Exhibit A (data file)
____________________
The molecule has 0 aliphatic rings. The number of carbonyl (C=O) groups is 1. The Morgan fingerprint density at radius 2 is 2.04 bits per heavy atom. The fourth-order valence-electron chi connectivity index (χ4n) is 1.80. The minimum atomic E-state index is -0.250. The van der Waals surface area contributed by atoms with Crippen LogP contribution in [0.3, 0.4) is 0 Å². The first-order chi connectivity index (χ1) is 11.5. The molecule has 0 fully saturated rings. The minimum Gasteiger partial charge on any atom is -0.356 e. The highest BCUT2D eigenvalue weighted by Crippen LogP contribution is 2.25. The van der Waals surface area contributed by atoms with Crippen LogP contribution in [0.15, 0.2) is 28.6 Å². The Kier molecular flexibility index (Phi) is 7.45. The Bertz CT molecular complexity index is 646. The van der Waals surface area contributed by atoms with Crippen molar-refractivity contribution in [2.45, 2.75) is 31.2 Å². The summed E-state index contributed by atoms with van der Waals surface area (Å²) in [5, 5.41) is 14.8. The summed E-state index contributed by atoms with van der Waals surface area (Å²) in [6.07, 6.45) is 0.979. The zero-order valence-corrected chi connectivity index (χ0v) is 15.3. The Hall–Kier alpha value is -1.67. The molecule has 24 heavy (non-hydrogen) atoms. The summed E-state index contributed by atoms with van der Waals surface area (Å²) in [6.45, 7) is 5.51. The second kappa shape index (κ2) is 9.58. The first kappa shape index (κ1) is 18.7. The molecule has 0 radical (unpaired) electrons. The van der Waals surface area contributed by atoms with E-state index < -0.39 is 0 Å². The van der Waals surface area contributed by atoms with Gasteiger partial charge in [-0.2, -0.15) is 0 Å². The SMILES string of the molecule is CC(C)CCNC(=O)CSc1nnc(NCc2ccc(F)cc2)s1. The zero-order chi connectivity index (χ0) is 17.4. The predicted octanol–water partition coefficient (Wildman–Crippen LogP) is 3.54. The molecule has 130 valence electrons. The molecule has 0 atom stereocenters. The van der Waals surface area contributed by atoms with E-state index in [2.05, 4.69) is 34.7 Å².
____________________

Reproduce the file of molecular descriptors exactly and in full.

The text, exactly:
The molecule has 0 aliphatic rings. The number of carbonyl (C=O) groups is 1. The Morgan fingerprint density at radius 2 is 2.04 bits per heavy atom. The fourth-order valence-electron chi connectivity index (χ4n) is 1.80. The minimum atomic E-state index is -0.250. The van der Waals surface area contributed by atoms with Crippen LogP contribution in [0.3, 0.4) is 0 Å². The first-order chi connectivity index (χ1) is 11.5. The molecule has 0 fully saturated rings. The minimum Gasteiger partial charge on any atom is -0.356 e. The highest BCUT2D eigenvalue weighted by Crippen LogP contribution is 2.25. The van der Waals surface area contributed by atoms with Crippen LogP contribution in [0.15, 0.2) is 28.6 Å². The Kier molecular flexibility index (Phi) is 7.45. The Bertz CT molecular complexity index is 646. The van der Waals surface area contributed by atoms with Crippen molar-refractivity contribution in [2.45, 2.75) is 31.2 Å². The summed E-state index contributed by atoms with van der Waals surface area (Å²) in [5, 5.41) is 14.8. The summed E-state index contributed by atoms with van der Waals surface area (Å²) in [6.07, 6.45) is 0.979. The zero-order valence-corrected chi connectivity index (χ0v) is 15.3. The Hall–Kier alpha value is -1.67. The molecule has 24 heavy (non-hydrogen) atoms. The summed E-state index contributed by atoms with van der Waals surface area (Å²) in [6.45, 7) is 5.51. The second kappa shape index (κ2) is 9.58. The first kappa shape index (κ1) is 18.7. The molecule has 0 radical (unpaired) electrons. The van der Waals surface area contributed by atoms with E-state index < -0.39 is 0 Å². The van der Waals surface area contributed by atoms with Gasteiger partial charge in [-0.2, -0.15) is 0 Å². The SMILES string of the molecule is CC(C)CCNC(=O)CSc1nnc(NCc2ccc(F)cc2)s1. The zero-order chi connectivity index (χ0) is 17.4. The predicted octanol–water partition coefficient (Wildman–Crippen LogP) is 3.54. The molecule has 130 valence electrons. The molecule has 0 atom stereocenters. The van der Waals surface area contributed by atoms with E-state index in [2.05, 4.69) is 34.7 Å².